Two department heads told the Forsyth County Board of Education on Wednesday that redistricting brings little change to their day-to-day operations.
Garry Puetz, the school system's director of transportation, and Candy Norton, director of human resources, explained that new district lines will affect students more than their departments.
In a large school district like Forsyth's, Puetz said, traffic congestion will always be an obstacle, regardless of redistricting.
"Our needs are really the least important in terms of redistricting," Puetz said.
"On average, on any given school day, during route time, we're either picking up or dropping off 100 students every minute. It's a lot of kids, it's a lot of traffic, and we try to route that.
"We can take any student, from any location, from any school, and make it work. In terms of redistricting, transportation tries to stay to the back and do what's right for the kids and what's right for the school system."
Parents have argued that the proposed new district lines -- needed to accommodate the five new schools the system plans to open in 2009-10 -- create inefficient bus routes and waste money by busing thousands of children to schools that are farther away.
Board member Tom Cleveland asked, on behalf of neighborhoods divided by draft lines, how efficient it would be to have two busses going down the same street.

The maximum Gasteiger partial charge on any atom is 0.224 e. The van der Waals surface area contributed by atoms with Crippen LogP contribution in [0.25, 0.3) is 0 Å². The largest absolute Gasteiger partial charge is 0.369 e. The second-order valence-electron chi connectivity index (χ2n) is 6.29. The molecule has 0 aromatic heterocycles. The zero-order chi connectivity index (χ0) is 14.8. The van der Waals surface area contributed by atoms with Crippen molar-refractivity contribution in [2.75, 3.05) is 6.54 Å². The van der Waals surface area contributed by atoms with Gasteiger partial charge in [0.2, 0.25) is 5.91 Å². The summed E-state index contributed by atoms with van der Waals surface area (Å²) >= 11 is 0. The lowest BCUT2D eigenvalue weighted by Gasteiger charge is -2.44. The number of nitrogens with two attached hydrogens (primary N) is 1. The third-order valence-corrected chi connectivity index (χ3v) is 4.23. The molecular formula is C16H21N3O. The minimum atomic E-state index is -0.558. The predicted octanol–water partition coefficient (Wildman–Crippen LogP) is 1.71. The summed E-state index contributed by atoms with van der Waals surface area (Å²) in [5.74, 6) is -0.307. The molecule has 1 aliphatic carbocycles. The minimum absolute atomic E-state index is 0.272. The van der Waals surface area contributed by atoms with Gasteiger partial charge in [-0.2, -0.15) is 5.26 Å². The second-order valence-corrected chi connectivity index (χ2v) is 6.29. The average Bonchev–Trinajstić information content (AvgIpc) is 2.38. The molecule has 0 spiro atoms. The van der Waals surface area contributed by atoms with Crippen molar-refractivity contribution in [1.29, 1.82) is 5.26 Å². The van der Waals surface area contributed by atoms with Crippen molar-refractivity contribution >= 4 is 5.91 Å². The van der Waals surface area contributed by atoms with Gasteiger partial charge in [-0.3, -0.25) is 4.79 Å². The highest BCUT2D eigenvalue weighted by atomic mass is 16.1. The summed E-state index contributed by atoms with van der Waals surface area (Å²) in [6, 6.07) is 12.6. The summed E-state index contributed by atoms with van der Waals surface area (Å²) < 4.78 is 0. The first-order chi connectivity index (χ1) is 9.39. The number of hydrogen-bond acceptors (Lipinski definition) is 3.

Puetz said that it wouldn't be less resourceful than sending one bus down the same street and driving the students to two different schools.
Like Puetz, Norton said redistricting doesn't change her staffing routine much, except for the amount of programs offered.
The main thing redistricting changes, she said, is that fewer programs might be offered at schools that are new, or have a dip in population. She also tries to hire enough teachers to cover student activities, such as coaches.
"Regardless, if you have a high school with 2,800 or 2,900 students and you open a high school with 1,200 students, and you leave 1,600 at the other school, regardless of what the system might do, you're going to have fewer curriculum offerings," Norton said.
General considerations, she said, include the number of students per grade level, peak enrollment and program needs, such as the number of special needs or English as a second language students.
"I also look at student activities," Norton said. "I look at mock trial, math team, academic bowl, athletics," she said. "Those are also what we need to have in terms of critical masters staffing needs because our community expects all of those programs or some level of those programs."
The school system has been in limbo with redistricting for the past several months. Throughout the process, school officials have drawn four district drafts for the 2009-10 school year.
A final draft may not be approved until September, at the earliest.